Drosophila models of neuronal injury

Timothy M. Rooney, Marc R. Freeman

Research output: Contribution to journalArticlepeer-review

10 Scopus citations


Neurite degeneration is a hallmark feature of nearly all neurodegenerative diseases, occurs after most brain trauma, and is thought to be the underlying cause of functional loss in patients. Understanding the genetic basis of neurite degeneration represents a major challenge in the neuroscience field. If it is possible to define key signaling pathways that promote neurite destruction, their blockade represents an exciting new potential therapeutic approach to suppressing neurological loss in patients. This review highlights recently developed models that can be used to study fundamental aspects of neuronal injury using the fruit fly Drosophila. The speed, precision, and powerful molecular-genetic tools available in the fruit fly make for an attractive system in which to dissect neuronal signaling after injury. Their use has led to the identification of some of the first molecules whose endogenous function includes promoting axonal degeneration after axotomy, and these signaling pathways appear functionally well conserved in mammals.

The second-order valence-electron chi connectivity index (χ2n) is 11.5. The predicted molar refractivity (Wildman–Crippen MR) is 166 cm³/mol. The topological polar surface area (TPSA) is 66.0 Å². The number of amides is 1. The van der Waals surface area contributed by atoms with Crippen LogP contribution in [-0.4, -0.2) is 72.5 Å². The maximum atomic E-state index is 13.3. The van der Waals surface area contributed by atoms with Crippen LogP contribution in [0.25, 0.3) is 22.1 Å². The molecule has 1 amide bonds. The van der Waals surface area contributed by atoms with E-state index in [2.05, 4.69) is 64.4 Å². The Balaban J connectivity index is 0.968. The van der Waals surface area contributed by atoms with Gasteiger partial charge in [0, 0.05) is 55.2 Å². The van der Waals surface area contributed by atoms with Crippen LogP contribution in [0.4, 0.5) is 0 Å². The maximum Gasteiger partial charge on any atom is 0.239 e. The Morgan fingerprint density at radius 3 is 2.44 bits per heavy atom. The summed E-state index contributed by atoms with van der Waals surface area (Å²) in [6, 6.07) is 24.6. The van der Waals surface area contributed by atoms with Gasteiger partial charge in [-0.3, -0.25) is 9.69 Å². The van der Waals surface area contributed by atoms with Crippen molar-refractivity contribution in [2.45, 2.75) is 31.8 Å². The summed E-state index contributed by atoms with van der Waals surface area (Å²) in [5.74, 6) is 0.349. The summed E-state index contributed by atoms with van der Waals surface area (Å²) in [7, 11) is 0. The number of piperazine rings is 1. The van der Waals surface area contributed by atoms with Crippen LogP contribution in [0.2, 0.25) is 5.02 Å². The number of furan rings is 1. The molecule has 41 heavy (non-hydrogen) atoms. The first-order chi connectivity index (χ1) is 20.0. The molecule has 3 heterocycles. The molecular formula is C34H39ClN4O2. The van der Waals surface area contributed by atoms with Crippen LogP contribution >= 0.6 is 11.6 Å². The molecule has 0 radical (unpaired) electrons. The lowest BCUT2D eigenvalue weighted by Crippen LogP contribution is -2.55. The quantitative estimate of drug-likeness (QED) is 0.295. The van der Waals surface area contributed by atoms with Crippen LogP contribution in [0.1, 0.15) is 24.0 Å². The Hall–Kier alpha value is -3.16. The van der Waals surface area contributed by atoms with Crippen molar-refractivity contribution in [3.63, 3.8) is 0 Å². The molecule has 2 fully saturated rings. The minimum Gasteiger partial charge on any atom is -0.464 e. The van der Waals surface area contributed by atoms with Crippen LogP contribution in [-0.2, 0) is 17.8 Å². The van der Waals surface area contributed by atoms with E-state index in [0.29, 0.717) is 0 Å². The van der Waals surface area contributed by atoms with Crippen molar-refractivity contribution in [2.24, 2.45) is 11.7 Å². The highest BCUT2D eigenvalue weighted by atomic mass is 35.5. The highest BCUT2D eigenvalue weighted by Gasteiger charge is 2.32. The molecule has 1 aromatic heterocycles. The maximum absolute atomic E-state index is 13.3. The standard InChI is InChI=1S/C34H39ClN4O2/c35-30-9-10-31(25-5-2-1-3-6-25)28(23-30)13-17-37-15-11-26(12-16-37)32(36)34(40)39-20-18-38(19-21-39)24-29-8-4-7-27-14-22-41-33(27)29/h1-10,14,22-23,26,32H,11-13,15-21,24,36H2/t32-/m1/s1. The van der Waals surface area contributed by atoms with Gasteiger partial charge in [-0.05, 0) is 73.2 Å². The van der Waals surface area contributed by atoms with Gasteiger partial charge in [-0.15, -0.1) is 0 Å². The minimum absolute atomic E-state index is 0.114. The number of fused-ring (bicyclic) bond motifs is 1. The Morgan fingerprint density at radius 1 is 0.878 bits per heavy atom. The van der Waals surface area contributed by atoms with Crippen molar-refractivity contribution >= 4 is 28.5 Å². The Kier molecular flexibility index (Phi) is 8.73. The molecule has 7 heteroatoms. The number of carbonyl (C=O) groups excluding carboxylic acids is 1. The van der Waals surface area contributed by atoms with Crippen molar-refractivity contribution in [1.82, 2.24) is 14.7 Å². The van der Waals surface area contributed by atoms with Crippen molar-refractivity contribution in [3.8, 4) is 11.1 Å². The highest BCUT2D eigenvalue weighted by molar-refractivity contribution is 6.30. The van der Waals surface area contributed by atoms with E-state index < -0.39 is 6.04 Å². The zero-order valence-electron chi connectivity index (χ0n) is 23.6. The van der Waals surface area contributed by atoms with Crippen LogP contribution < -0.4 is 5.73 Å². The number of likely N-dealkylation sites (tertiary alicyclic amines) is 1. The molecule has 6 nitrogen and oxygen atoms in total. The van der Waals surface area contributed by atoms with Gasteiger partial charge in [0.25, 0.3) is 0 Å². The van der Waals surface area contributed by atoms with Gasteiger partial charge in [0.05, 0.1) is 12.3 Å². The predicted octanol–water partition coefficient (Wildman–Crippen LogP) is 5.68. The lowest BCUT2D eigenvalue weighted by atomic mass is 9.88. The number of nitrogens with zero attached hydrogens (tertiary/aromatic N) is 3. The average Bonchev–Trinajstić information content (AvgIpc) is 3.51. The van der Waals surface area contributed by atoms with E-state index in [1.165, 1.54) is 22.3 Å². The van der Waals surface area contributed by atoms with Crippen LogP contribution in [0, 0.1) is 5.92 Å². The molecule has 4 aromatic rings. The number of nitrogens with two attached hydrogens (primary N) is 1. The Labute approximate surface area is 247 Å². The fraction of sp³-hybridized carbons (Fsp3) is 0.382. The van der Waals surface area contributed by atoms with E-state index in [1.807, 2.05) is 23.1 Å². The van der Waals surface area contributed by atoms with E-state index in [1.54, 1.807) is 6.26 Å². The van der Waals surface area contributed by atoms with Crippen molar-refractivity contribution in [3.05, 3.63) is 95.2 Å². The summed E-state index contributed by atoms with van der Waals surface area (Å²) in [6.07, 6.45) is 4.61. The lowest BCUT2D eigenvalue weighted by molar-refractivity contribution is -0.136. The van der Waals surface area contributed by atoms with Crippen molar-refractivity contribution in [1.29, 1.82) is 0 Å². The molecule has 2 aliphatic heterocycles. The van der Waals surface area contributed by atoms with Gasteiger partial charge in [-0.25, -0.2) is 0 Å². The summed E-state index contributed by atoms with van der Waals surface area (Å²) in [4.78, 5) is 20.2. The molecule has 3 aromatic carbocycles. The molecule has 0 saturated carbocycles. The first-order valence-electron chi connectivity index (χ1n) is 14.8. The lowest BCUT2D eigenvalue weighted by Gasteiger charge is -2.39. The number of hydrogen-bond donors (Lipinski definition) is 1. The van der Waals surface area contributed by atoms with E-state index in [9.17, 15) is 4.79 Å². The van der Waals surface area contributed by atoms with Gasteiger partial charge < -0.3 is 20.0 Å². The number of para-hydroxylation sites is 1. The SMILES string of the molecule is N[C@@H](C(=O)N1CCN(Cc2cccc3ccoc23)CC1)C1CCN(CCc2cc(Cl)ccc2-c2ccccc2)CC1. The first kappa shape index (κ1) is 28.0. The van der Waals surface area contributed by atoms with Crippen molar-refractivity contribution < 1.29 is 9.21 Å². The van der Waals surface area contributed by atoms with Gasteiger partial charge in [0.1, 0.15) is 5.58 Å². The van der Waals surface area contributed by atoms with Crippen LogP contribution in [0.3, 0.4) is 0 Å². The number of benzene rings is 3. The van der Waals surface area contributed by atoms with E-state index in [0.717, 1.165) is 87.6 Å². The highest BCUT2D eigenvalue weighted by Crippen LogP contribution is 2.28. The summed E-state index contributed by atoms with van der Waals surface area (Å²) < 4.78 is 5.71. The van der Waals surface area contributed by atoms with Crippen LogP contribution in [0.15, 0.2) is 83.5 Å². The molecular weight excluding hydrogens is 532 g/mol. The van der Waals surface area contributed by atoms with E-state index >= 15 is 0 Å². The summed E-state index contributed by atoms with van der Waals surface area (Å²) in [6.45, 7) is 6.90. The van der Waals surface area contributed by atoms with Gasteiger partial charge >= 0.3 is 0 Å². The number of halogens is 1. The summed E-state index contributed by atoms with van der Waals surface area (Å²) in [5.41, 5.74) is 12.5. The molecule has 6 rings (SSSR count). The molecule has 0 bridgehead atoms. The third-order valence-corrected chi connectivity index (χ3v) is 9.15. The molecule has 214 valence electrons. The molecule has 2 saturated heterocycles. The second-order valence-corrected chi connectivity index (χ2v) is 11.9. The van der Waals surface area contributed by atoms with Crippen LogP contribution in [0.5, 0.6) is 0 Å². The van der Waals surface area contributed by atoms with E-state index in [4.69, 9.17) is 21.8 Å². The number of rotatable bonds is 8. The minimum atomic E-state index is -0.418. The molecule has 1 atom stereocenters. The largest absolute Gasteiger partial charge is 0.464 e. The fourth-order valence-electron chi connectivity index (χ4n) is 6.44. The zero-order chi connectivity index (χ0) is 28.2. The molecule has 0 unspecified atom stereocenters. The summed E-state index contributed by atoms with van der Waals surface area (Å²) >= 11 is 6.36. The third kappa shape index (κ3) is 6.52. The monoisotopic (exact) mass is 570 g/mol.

Original languageEnglish (US)
Article numberilt057
Pages (from-to)291-295
Number of pages5
JournalILAR Journal
Issue number3
StatePublished - Apr 2014
Externally publishedYes


  • Axon
  • Dsarm
  • Hiw
  • Phr1
  • Sarm1
  • Wallerian degeneration
  • Wld

ASJC Scopus subject areas

  • Animal Science and Zoology
  • Biochemistry, Genetics and Molecular Biology(all)


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